Are we never happy? Humans tend to imagine how things could be better : Short Wave Are humans ever satisfied? Two social psychologists, Ethan Ludwin-Peery and Adam Mastroianni, fell down a research rabbit hole accidentally answering a version of this very question. After conducting several studies, the pair found that when asked how things could be different, people tend to give one kind of answer, regardless of how the question is asked or how good life felt when they were asked. Short Wave's Scientist in Residence Regina G. Barber digs into the research—and how it might reveal a fundamental law of psychology about human satisfaction.

Humans want to make everything better — but sometimes different is just as good

Humans want to make everything better — but sometimes different is just as good

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Social psychologists Ethan Ludwin-Peery and Adam Mastroianni were in a diner one day, eating omelets, when they thought of a question neither of them could definitively answer. What makes some things good and some things bad? More concretely, why do a lot of people think of the government as bad and their phones as good?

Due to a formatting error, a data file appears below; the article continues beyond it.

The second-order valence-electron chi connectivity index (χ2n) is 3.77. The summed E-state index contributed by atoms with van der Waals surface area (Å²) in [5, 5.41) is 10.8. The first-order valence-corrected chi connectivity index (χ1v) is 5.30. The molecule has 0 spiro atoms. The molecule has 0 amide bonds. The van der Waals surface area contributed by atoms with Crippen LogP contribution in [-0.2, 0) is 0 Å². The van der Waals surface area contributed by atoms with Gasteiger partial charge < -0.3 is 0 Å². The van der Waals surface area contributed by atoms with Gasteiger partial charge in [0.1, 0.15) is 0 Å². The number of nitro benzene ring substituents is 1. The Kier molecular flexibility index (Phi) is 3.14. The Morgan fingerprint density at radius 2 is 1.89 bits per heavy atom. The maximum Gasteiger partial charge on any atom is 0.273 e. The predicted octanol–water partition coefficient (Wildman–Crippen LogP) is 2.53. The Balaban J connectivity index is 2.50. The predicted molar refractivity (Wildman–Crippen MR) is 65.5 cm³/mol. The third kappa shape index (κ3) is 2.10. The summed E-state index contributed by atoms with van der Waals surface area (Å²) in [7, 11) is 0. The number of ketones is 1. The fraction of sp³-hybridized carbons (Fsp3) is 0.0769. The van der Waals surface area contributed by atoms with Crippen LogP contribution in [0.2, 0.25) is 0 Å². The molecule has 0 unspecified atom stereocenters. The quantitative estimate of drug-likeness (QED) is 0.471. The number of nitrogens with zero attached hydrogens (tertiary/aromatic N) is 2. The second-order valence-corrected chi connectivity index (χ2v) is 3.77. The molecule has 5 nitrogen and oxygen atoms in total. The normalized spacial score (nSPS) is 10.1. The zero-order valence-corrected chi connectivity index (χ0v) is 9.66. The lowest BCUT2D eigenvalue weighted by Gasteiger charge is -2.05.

Ethan and Adam hypothesized that humans think of something as bad when it is easy to imagine how that thing could be better. But when they dove into the scientific literature to see if research supported their hypothesis, the two realized that there is little research about how people make these judgement calls.

So they got to work.

The pair of researchers conducted studies ... lots of them. After surveying hundreds of people, Ethan and Adam realized they may have been wrong.

When asked how things could be different, people tend to always answer with how they could be better—even if life is already pretty good. This holds true regardless of language or word choice.

Scientist in Residence Regina G. Barber talks to Ethan and Adam about their research, and how it might reveal a fundamental law of psychology about human satisfaction.

Read their paper, "Things Could Be Better".

Curious about other laws of human behavior? Email us at shortwave@npr.org.

This episode was produced by Margaret Cirino and edited by Rebecca Ramirez. Anil Oza checked the facts. The audio engineer was Alex Drewenskus.